When a movie is released under various titles it usually means there are problems. It could be confusion over how to market it or a simple case of a movie that doesn’t fit clearly into any designated genre or maybe it’s a star-driven, major studio release that’s too quirky for the average moviegoer but yields enough curiosity value to inspire various promotional approaches to finding the right audience. All of these could apply to Joy House (1964), an international production based on a pulp fiction paperback by American author Day Keene and filmed on the Riviera near Nice. It stars English-speaking (Lola Albright, Jane Fonda, Sorrell Booke, George Gaynes of Tootsie fame) and French-speaking actors (Alain Delon, Andre Oumansky, Annette Poivre, Marc Mazza) and is also known as The Love Cage and Les Felins (the original French title). Joy House was not a popular success at the time (most critics were unkind in their coverage) but it is a favorite film of mine, flaws and all.
One of the biggest complaints from detractors of this offbeat ménage-a-trois thriller is the problem most international films encounter when they are filmed – or dubbed – in English (some actors are going to be hobbled by speaking in an unfamiliar tongue or the English dubbing is going to create an unnatural audio layer that removes you one step further from the original).
Compounding the language problem for some is a story about criminals, murder, subterfuge, sexual intrigue and double-crosses that could be played for tense suspense or as an exercise in film noir style. Instead French director Rene Clement prefers to concentrate on the sensual and the deceptive allure of beautiful surfaces in both the lush settings and the sexy protagonists. There is also a kinky sense of humor simmering just beneath the surface which seemed to offend the sensibilities of some reviewers who complained about the movie’s decadent and “sick” characters.
Consider the storyline which has been transplanted from the sleazy urban milieu of Keene’s original novel to the sunny Mediterranean environs of a jet set resort area [Spoilers ahead]. Marc (Delon) is a two-bit hustler and playboy who makes the mistake of seducing the wife of an American gangster. Soon he is running for his life as hired hit men pursue him along the French Riviera. Taking refuge in a homeless shelter, he attracts the attention of Barbara (Albright), a wealthy widow, and her niece Melinda (Fonda), who distribute food to the poor on a weekly basis. The two women offer Marc room and board and a position as their chauffeur and he eagerly accepts, despite their strange behavior because the assassins have traced him to the mission. Once inside Barbara’s chateau, Marc begins to realize he is a pawn in some mysterious plot but what is his alternative? So he plays along, biding his time as both women demand more and more of his time.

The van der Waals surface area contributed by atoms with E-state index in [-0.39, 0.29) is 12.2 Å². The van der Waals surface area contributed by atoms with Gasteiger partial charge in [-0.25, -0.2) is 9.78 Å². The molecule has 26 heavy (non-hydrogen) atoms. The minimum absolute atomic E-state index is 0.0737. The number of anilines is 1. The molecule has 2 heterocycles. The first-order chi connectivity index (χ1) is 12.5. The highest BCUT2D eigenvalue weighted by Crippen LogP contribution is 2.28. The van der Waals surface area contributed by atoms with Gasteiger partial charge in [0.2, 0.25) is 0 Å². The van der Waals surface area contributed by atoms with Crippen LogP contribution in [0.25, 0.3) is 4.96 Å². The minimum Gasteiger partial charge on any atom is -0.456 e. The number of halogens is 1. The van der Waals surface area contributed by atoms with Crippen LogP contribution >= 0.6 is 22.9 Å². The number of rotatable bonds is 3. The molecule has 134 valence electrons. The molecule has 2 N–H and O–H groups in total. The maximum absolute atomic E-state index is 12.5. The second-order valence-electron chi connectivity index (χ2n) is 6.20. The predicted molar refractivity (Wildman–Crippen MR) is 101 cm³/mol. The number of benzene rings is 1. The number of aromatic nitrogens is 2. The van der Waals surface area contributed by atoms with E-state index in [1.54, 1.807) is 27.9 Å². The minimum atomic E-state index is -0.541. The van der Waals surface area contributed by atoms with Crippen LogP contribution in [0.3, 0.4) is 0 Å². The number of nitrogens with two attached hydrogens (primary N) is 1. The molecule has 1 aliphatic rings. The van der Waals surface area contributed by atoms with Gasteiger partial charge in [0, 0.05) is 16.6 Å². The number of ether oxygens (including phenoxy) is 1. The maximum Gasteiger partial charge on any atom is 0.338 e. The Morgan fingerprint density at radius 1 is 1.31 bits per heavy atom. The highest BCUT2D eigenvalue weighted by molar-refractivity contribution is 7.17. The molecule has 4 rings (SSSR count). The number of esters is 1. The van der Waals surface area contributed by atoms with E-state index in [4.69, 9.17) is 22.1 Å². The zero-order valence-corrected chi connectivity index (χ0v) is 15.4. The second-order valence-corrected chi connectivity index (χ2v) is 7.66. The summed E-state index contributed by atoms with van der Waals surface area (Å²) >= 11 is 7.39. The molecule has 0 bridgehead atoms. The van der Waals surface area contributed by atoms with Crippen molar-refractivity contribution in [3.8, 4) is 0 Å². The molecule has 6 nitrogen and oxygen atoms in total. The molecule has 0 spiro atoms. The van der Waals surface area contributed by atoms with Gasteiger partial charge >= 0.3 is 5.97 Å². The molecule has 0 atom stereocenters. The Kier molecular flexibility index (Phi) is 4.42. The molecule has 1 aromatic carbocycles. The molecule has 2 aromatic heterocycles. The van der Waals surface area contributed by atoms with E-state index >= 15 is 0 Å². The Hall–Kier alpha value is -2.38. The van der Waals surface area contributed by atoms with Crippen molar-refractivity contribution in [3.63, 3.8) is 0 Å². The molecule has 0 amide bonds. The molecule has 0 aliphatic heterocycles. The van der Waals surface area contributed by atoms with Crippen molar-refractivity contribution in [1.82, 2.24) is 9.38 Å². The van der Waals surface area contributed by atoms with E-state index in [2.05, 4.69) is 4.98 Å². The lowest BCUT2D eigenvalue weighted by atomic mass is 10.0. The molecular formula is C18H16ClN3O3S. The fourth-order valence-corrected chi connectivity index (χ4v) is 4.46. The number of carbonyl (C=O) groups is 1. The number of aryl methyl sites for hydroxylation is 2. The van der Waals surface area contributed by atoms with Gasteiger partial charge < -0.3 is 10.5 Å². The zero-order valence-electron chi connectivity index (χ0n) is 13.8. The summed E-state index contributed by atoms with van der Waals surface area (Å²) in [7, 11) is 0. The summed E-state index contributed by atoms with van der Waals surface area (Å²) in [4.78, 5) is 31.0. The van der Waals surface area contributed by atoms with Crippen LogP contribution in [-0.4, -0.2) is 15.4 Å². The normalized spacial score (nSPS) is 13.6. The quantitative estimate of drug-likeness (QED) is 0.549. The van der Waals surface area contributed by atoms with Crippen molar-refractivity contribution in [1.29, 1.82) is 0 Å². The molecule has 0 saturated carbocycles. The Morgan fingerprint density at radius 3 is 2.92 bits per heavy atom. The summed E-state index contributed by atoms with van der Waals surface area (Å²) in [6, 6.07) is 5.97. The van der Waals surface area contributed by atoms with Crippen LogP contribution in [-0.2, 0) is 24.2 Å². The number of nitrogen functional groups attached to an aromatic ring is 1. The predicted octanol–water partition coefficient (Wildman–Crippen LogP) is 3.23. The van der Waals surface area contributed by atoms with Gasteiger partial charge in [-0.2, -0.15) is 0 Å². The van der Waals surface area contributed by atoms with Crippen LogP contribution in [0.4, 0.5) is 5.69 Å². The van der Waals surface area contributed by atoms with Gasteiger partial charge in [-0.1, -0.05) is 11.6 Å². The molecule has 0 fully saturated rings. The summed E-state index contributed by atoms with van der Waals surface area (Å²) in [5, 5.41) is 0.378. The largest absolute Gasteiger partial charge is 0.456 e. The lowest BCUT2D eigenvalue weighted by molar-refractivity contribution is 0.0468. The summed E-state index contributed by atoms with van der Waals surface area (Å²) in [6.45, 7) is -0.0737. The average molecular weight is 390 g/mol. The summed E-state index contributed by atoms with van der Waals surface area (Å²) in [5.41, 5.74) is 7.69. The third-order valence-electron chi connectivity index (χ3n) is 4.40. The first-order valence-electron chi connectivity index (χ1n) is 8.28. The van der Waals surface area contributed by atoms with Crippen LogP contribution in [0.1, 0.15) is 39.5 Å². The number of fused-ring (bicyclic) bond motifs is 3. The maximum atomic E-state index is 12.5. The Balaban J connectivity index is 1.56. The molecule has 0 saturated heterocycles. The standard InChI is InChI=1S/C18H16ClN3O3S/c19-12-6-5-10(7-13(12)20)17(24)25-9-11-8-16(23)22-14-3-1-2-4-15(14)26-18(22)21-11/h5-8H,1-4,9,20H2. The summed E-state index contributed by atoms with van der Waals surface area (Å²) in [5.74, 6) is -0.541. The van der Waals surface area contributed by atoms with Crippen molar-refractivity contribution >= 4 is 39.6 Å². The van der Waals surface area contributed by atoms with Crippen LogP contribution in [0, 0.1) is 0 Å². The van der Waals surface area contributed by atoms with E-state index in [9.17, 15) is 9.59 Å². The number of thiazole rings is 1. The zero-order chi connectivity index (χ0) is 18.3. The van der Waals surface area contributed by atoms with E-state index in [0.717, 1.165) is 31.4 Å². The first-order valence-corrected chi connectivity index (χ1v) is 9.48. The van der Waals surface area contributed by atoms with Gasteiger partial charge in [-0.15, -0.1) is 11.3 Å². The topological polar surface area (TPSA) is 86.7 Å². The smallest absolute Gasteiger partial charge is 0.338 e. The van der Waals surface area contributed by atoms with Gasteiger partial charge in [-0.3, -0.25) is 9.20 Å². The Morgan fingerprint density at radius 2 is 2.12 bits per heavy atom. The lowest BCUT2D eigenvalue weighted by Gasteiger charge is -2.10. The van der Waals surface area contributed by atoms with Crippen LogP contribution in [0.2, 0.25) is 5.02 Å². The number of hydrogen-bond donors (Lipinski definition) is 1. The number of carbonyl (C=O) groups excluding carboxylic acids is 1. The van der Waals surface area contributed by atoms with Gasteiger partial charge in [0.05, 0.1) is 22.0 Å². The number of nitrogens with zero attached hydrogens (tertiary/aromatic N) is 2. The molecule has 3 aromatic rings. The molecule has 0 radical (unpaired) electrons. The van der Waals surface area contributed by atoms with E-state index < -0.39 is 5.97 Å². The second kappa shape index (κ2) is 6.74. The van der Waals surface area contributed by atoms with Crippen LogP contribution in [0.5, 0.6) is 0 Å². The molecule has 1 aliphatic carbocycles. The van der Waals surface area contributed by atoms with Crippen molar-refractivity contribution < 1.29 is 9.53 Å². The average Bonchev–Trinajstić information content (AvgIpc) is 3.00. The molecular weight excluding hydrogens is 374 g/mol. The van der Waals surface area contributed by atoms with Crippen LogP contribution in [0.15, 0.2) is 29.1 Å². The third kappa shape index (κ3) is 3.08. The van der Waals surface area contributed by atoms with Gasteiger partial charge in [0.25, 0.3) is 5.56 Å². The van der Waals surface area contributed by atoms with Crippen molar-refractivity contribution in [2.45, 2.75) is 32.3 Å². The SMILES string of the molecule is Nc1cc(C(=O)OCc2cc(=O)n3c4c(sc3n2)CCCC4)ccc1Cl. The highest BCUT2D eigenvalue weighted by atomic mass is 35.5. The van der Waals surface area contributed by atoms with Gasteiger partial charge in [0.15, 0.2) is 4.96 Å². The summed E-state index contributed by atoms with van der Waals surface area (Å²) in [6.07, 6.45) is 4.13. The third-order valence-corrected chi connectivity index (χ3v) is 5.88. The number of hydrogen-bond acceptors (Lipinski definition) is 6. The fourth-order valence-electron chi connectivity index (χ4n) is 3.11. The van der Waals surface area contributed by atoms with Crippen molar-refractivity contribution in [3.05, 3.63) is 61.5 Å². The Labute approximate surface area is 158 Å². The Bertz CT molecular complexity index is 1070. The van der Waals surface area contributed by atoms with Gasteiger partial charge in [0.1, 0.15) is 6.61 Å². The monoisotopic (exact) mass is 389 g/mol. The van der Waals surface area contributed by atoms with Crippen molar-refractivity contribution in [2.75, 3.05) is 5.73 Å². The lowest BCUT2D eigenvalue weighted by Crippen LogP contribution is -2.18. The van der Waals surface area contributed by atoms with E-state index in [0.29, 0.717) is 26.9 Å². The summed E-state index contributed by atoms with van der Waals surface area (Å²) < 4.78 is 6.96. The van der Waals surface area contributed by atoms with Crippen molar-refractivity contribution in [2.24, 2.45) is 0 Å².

The hothouse atmosphere and claustrophobic situation bears some similarities to such films as Robert Altman’s That Cold Day in the Park (1969) and the 1970 Nicholas Roeg-Donald Cammell cult item, Performance, but the fun factor is much higher here with Jane Fonda in an unabashed sex kitten role, Lola Albright as an enigmatic but highly desirable siren and Alain Delon, at the height of his European stardom, radiating animal cunning and nonchalant coolness.
Delon, in particular, was singled out at the time for his awkwardly delivered English dialogue by many but, as much as I would have preferred to hear him in French, he is always convincing as the slippery anti-hero. This was also his first major film in English and he would follow it with a major bid for American stardom in such films as The Yellow Rolls-Royce (1964), Once a Thief (1965) and Texas Across the River (1966) – none of which did the trick.
The real scene stealer here though is Jane Fonda, whose wild card performance veers between self consciousness and uninhibited provocation which is completely appropriate for her enigmatic character. Joy House marked the beginning of Fonda’s European phase when she tried to establish herself as an actress on her own terms. In her autobiography, My Life So Far, Fonda recalled, “..France seemed to be in the cards…French director Rene Clement flew to Los Angeles to pitch me a film idea that would co-star Alain Delon…I agreed. I liked the idea of putting an ocean’s distance between me, Hollywood, and my father’s long shadow. Moreover, France was then at the apex of the nouvelle vague, with young directors like Truffaut, Godard, Chabrol, and Malle, and Vadim. Clement was up in years and wasn’t part of this new wave, but he directed the brilliant Forbidden Games.”
According to biographer Christopher Andersen in Citizen Jane: The Turbulent Life of Jane Fonda, “Even before shooting began, Jane got things going. “I will undoubtedly fall in love with Alain Delon,” she declared. “I can only play love scenes well when I am in love with my partner.” No idle prediction. Within weeks of her arrival, Jane had broken up Delon’s long-standing affair with actress Romy Schneider….Likening her to France’s sexual icon of the 1950s, Brigitte Bardot, the press started calling her la BB Americaine.” It was no coincidence that Roger Vadim, the former husband of Bardot and director of the film that launched her breakthrough film …And God Created Woman in 1956, would soon come calling and reinvent Fonda’s screen image as a continental sexpot.